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Readying OSS for NFV

Posted by Sandeep Raina on Nov 11, 2016 10:56:53 AM

The introduction of NFV in legacy telecom networks will bring about disruptive changes, which will have an immense impact on network, service and customer experience

OSS systems are expected to fulfil many business objectives of virtualized telecommunication networks. One of the most spoken benefits of OSS for NFV is driving operational efficiency by over 50% through continuous closed loop self-healing, scaling up and down of resources and allowing introduction of new services to the market much faster than ever before.

The expectation does not stop here.

OSS for NFV is also meant to improve customer experience and drive new revenue streams through automated analytics, exposure of APIs and service policy management.

This translates into OSS requiring a massive transformation before it can be ready for the virtualized networks.

One of the biggest problems that OSS has to deal with is the hybrid character (mostly virtualized, partly physical or on-premise) of the telecom networks for a long time (estimated 5-10 years). The other problem is the dynamism associated with NFV, which requires speedier processing of data and real-time ability. Finally, CSPs cannot ignore the fact that the virtualized networks will now have new network elements to manage. All of these challenges need to be addressed separately.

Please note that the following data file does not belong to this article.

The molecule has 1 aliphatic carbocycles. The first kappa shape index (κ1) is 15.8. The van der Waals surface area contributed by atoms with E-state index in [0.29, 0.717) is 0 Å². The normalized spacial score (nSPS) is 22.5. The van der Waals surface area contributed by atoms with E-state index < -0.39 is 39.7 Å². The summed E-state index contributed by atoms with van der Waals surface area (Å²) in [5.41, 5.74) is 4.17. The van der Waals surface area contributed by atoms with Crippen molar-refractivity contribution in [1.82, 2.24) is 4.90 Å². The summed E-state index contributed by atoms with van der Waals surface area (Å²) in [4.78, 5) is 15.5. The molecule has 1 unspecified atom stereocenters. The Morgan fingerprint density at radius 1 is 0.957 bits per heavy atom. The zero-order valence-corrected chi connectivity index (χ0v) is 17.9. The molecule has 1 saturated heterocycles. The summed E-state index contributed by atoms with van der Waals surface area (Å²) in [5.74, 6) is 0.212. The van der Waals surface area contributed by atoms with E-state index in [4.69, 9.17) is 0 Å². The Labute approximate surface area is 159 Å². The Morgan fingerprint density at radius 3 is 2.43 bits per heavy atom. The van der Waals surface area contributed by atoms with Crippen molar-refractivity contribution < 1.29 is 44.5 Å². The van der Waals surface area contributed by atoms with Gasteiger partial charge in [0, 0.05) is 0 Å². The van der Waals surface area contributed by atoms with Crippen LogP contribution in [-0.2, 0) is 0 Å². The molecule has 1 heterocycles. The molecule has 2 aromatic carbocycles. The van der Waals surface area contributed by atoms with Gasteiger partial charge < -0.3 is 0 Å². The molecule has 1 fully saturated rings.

Hybrid interim networks

Legacy networks will co-exist with virtualized networks for the next 5 to 10 years and OSS systems will need to support performance management of the hybrid networks in the interim. OSS will also have to facilitate service innovation across hybrid physical, logical and virtual environments using more agile service development methodologies (DevOps, for example).

Over this long transition period, the migration of virtual and physical networks will require resource scalability, elasticity, configuration and remediation across the-end to-end hybrid network. This can be imagined as squeezing one end of a balloon, which results in inflation of the other end; as resource/capacity of the physical part of the network shrinks, it will need to be steadily increased for the virtualized part of the network.